Kiwi (ˈkiːwi: ) are flightless birds endemic to New Zealand of the order Apterygiformes.
The five extant species fall into the family Apterygidae (ˌæptəˈrɪdʒədi:) and genus Apteryx (ˈæptərɪks). Approximately the size of a domestic chicken, kiwi are the smallest ratites (which also include ostriches, emus, rheas, cassowaries and the extinct elephant birds and moas).
DNA sequence comparisons have yielded the conclusion that kiwi are much more closely related to the extinct Malagasy elephant birds than to the moa with which they shared New Zealand. There are five recognised species, four of which are currently listed as vulnerable, and one of which is near-threatened. All species have been negatively affected by historic deforestation, but their remaining habitat is well-protected in large forest reserves and national parks. At present, the greatest threat to their survival is predation by invasive mammalian predators.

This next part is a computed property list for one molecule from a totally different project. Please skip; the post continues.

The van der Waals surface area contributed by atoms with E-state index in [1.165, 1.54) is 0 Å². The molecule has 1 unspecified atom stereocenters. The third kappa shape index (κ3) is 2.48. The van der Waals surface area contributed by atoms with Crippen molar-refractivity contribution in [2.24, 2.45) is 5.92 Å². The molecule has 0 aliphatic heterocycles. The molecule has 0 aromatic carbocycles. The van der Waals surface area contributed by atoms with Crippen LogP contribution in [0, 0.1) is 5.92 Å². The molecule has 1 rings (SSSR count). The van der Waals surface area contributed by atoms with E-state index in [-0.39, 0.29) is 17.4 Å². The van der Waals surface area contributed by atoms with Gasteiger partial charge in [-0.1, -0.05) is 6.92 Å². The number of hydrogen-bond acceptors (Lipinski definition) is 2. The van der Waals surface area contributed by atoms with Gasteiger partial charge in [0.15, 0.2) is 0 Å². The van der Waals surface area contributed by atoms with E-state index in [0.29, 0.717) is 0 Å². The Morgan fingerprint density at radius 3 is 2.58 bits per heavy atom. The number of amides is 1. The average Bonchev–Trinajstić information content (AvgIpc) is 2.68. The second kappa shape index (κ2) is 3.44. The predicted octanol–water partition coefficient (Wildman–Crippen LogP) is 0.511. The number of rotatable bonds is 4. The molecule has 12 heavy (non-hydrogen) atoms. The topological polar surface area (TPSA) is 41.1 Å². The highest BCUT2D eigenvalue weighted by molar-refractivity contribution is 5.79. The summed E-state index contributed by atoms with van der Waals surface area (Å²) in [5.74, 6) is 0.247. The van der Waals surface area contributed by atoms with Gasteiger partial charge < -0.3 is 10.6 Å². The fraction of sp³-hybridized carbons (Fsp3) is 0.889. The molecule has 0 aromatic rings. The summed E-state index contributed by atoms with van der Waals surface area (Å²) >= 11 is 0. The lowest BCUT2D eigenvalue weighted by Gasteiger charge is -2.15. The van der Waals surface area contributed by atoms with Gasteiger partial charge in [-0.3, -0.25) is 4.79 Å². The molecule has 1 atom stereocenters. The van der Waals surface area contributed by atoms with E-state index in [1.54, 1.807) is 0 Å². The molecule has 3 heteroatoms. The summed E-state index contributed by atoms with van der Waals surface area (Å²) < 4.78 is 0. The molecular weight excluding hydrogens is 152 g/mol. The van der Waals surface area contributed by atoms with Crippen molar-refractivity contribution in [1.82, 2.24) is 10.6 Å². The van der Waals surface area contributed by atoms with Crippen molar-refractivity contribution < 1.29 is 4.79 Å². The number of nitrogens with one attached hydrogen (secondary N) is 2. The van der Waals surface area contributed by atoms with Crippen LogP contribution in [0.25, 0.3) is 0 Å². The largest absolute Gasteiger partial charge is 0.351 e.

Kiwi eggs are one of the largest in pro